\[N+\lambda(X-N)=e_{n+1}+\lambda \begin{pmatrix}
= \begin{pmatrix}
\Rightarrow \lambda=-\frac{1}{x_{n+1}-1}=\frac{1}{1-x_{n+1}}, X\neq N.


Sphere inversion
Definition. The sphere inversion $i_{M,r}\colon \mathbb{R}^{n} \cup \left\{{\infty}\right\} \to \mathbb{R}^{n} \cup \left\{{\infty}\right\}$ in the sphere
$\mathbf{S}_{M,r}=\left\{{x \in \mathbb{R}^{n}|\left\|x-M\right\|=r}\right\}$ is given by the following conditions:

  • $X’$ lies on the ray $\overrightarrow{MX}$,
  • $\left\|M-X\right\|\left\|M-X’\right\|=r^2$,
  • $M\longleftrightarrow\infty$.


Properties of sphere inversions

  1. $i_{M,r}$ is an involution,
  2. $\mathbf{S}_{M,r}$ is fixed,
  3. affine subspaces containing M are mapped onto themselves.




\left\|M-A\right\|\left\|M-A’\right\|=r^2 = \left\|M-B\right\|\left\|M-B’\right\| \iff
we get that $\Delta AMB$ and $\Delta B’MA’$ are similar. In particular:
\measuredangle MA’B’=\measuredangle ABM.
\measuredangle MAB=\measuredangle A’B’M.


Corollary. Circles through M are mapped to lines. In particular, the line is parallel to the tangent to the circle at M.


Remark. All lines are thought to contain the point $\infty$ and are considered as circles of infinte radius.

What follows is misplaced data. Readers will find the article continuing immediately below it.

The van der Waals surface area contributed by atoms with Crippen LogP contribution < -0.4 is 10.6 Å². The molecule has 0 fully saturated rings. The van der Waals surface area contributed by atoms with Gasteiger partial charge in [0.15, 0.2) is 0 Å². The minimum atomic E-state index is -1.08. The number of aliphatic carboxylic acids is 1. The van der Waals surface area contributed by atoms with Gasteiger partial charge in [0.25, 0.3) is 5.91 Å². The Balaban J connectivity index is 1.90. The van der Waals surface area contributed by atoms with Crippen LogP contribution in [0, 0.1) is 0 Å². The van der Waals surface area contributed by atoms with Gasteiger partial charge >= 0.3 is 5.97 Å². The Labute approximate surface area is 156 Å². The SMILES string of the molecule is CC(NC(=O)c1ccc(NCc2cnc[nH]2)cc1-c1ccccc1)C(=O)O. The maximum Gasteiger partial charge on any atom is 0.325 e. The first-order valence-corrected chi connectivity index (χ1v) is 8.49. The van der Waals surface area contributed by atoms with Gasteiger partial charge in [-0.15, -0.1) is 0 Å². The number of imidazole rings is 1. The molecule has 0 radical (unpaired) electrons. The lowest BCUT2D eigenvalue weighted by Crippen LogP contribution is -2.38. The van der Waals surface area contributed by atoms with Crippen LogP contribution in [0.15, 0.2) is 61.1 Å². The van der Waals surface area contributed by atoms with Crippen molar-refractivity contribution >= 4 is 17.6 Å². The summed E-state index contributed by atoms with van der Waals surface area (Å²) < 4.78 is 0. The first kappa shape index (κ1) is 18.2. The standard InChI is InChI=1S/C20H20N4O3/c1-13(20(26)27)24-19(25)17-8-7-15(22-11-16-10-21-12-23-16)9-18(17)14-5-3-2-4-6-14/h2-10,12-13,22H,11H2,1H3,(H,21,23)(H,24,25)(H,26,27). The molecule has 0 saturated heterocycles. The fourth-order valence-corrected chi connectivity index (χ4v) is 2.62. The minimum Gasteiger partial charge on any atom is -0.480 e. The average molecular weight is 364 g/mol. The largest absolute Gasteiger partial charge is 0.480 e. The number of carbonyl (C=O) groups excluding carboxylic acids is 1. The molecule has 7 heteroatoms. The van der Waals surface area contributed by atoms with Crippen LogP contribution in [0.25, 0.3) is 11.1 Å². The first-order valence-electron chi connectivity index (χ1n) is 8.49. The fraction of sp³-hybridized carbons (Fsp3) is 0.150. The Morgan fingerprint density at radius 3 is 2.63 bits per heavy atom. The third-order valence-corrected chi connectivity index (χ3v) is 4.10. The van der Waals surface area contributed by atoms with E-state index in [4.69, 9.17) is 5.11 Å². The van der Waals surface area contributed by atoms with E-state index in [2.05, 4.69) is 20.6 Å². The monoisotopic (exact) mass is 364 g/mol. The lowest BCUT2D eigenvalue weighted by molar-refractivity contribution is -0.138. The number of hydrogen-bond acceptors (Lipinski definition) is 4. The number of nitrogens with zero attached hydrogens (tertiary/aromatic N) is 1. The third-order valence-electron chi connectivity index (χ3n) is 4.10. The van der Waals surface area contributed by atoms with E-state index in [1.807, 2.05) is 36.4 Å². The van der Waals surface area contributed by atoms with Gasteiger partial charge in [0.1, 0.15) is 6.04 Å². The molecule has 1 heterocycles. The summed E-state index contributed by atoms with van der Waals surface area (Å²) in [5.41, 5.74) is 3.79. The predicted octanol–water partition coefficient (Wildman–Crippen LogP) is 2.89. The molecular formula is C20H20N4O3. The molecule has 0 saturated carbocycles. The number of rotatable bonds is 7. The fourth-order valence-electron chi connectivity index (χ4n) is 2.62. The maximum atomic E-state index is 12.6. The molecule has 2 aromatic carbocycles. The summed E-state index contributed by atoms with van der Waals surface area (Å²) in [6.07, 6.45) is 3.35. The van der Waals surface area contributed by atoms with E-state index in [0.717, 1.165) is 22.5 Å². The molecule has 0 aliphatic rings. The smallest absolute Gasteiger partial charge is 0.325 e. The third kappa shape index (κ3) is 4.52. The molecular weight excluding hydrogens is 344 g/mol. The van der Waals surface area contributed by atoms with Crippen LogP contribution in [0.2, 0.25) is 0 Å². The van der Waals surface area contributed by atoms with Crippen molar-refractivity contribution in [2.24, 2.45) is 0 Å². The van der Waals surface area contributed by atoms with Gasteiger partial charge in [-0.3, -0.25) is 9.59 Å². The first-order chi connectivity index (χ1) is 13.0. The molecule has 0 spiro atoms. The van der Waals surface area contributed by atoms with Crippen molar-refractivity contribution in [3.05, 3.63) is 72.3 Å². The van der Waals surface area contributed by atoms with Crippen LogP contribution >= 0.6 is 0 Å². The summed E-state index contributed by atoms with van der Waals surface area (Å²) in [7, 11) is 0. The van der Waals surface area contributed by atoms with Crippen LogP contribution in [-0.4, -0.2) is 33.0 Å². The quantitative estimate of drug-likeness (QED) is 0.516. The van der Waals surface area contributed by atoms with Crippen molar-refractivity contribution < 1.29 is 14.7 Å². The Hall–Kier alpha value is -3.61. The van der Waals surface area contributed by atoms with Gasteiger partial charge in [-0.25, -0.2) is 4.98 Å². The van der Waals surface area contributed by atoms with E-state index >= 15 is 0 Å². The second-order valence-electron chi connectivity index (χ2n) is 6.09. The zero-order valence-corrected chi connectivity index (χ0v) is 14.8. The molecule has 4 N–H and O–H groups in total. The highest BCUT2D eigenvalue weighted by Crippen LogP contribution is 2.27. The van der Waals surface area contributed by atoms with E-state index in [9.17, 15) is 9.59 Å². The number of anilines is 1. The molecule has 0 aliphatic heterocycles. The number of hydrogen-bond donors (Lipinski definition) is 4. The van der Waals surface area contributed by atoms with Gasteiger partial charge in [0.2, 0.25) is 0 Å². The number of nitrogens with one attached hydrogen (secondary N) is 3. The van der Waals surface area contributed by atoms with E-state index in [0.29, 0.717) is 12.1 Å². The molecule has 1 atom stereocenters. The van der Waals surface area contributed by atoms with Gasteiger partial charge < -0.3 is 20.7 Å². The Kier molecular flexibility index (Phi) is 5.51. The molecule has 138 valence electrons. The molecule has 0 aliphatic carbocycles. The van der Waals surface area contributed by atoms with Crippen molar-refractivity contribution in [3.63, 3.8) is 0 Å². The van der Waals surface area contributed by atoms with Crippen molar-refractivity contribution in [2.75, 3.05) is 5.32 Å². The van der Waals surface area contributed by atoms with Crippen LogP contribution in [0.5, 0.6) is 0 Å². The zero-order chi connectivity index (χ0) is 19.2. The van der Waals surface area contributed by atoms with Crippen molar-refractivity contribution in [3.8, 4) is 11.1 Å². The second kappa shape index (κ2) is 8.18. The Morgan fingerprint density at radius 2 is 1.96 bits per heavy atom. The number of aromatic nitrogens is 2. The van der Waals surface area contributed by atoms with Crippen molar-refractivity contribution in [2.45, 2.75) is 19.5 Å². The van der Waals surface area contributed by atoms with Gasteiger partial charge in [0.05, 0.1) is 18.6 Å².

Corollary. The stereographic projection is the restriction of the sphere inversion $i_{M,r}$ with $M=e_{n+1}$ and $r=\sqrt{2}$.



  1. The equator of $\mathbb{S}^{n}$ is fixed.
  2. $\mathbb{S}^{n}$ is mapped to a plane (Corollary) through the equator (1).
  3. Both inversion and stereographic projection preserve the rays.
  4. The intersection points of a ray with $\mathbb{S}^{n}$ and $\mathbb{R}^{n}$ are unique, hence $i_{M,r}\Big|_{\mathbb{S}^{n}}=\sigma$.
  5. $N=M\longrightarrow\infty$ by $i_{M,r}$.


Theorem. An inversion in a sphere:

  1. maps spheres/hyperplanes to spheres/hyperplanes,
  2. is a conformal map, i.e. it preserves angles.



(i) Consider the following sketch:


Hence the angles $\alpha$ and $\beta$ satisfy
(\pi-\alpha)+\beta+\frac{\pi}{2}=\pi \Rightarrow \alpha-\beta=\frac{\pi}{2}.
(ii) Conformality follows from the following picture



Remark. In general, the center of a sphere is not mapped to the center of its image by an inversion.